By the time you read this my 30-day free trial of TurboPrint will have expired. What’s that, you say? They charge for Linux software now? Actually, makers of free software have always been able to do that. And without TurboPrint my aging Canon MP130 all-in-one would be nothing but a doorstop with a sheet feeder.
I need to make it clear that this is not a failure of the Linux OS, but rather a demonstration of the circle of shit that gives it such a bad rap. It goes something like this: Someone decides to put Linux on their antiquated computer, and when the WiFi/video card/whatever doesn’t work they blame Linux and never come back. A different variation is at work here — my multifunction printer is five years old (at least) so, big surprise, Canon has never released Linux drivers for it.
I spent the better part of a day hunting down kludges before finally giving up and installing TurboPrint. As you can see above it works as advertised, though there’s no support for my MP130’s scanner and the bundled app for Linux Mint doesn’t recognize it. And I don’t think TurboPrint is covered by the GPL, but I don’t see how it could be — the only thing it could offer back to the community is the library of printer drivers that is its very raison d’être.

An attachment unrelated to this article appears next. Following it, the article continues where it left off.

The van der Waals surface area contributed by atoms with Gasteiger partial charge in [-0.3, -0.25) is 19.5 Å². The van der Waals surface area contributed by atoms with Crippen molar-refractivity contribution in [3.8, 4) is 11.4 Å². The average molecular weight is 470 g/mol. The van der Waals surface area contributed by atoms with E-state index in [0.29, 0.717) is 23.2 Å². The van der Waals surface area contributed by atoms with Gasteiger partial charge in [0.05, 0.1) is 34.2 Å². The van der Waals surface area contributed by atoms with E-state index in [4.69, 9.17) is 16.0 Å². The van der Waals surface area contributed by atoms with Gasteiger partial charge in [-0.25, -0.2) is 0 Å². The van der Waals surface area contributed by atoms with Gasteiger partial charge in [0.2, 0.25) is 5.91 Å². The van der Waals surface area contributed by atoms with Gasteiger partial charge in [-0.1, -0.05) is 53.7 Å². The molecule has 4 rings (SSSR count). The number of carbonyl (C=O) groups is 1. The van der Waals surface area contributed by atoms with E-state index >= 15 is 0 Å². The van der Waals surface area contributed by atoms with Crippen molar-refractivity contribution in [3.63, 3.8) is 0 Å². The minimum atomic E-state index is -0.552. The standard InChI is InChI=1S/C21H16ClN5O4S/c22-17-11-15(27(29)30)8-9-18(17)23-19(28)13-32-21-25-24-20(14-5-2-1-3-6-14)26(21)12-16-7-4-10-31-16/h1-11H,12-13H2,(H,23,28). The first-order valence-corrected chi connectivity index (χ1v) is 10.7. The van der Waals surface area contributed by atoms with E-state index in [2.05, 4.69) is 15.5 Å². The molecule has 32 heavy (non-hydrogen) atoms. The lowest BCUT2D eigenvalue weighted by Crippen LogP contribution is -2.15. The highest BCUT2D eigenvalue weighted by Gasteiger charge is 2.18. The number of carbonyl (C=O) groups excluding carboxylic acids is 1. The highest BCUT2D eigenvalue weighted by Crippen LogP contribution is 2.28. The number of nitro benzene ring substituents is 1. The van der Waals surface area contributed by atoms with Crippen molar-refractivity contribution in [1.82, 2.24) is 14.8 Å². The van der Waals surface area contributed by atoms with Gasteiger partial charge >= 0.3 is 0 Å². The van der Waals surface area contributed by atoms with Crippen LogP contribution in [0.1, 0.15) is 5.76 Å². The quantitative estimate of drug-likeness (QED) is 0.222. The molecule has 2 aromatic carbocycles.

Still, I would consider paying for TurboPrint were it not so expensive — I can buy a replacement printer for its $40 USD sticker price, or double that and get a unit that can print over my network. In my limited research it seems that HP has the best Linux support, though Brother and Canon are also making Linux drivers available, at least for their newer models.
I’m also grateful that TurboPrint offers a fully functioning trial that gave my current printer a stay of execution while I was busy figuring out other things. If your printer is more expensive and you’ve no Linux support for it, TurboPrint might well be worth every penny.
So waddaya know? You can make money with Linux…